Buyers Guide


Advice from the experts on taking advantage of a buyers-market and getting a great deal

After dark clouds, the sky is clearing. Last year was turbulent for the UK housing market, but it was particularly choppy in the capital. So is now a good time to buy?

In March, the Office of National Statistics reported that house prices in London grew at an annual rate of 7.3% in the year to January 2017, compared with 6.2 per cent for the UK. So, in January the average house price in London was £491,000 compared with £218,000 in the rest of the country. Despite the political unrest that is a solid return.

But that’s not the whole story, as James Sims, from Brik’s Fulham sales team states: “I think for the next 12-months the market’s going to remain pretty level. So, you’ve really got to make the most of it, especially if you’re looking to upsize because the market will move again, whether its next year or the year after, and when it does strengthen, it will come up very quickly. It happened in 2008: We saw 15-20% come off the market here, and it lasted for six or seven months. When it strengthened, it came back up very quickly. It might not happen in the same way, but when it does the market returns to a strong level of support.” This affect is more predictable in areas like Fulham where historically prices have been higher, and are seen as a safer investment than areas that have only recently become pricier.

This news doesn’t need to set you scrambling for your agents’ number, you still have time and as a buyer you are still in a fair position. “It’s a largely positive message,” reiterates James. “How we’re valuing it, and I know other agents are the same, is that we have seen corrections. And now houses are coming on at the correct price and there’s less of the uncertainty of last year.” Essentially the gap created by the political uncertainty between buyers and sellers last year is closing. Helped by the weaker pound and also the unpredicted positive economic horizon for the U.K. as a whole, post-Brexit. There still remains uncertainty but there seems to be a feeling that there is some certainty, at least, on how long it may last. This, along with some positive house price growth predictions in the next two years has led many buyers, and sellers, who have been sat on the fence for a long time to consider moving now.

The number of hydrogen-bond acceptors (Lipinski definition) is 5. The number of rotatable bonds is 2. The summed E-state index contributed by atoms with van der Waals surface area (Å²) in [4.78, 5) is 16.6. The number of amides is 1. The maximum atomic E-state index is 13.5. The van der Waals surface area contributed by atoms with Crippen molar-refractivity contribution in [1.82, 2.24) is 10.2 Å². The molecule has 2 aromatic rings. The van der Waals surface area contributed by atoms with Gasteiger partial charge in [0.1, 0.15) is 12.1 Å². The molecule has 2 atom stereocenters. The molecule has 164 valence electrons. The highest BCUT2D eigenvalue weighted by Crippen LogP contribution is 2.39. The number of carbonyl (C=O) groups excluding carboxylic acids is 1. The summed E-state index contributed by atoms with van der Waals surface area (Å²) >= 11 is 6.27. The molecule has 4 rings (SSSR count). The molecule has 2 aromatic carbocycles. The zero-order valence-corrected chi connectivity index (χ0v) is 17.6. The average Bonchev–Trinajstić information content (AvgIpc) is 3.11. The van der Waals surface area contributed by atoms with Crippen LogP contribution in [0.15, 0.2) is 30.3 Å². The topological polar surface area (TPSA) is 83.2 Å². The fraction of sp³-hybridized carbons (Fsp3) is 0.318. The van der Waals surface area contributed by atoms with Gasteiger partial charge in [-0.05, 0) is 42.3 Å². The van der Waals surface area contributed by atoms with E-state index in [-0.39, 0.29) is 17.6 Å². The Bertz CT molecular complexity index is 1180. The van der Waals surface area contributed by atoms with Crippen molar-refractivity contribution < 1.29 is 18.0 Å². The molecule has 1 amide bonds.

With that in mind, and as we hit the spring buying season, here’s a deep-dive into three-different price brackets including advice and what to expect when hunting for a home in Fulham and Parsons Green.

You’re looking for a one or two-bed apartment, potentially with some outdoor space. In Fulham, this is around £100K under the average price for a flat, and as a first home, there will be certain things you’re looking for. “Everyone has different criteria and requirements,” says James. “But at this price, you’re looking for a sound buy, no structural problems and no issues with the lease, you want a long lease or a share of the freehold if you can get it.”

While it’s likely preferable at this price that you want to move into something with the minimum of work required, well finished, as they say, if some cosmetic work is required and you have the budget, it could be a wise idea. “Work wise, it depends on the price,” says James. “But you want to be looking at it as an investment: does it have the potential to add value? £700k is entry level in Fulham, so first time buyers are usually looking for convenience – distance to the tube, condition, anything with major structural or lease issues scares off a lot of first time buyers. The lease is the key thing.”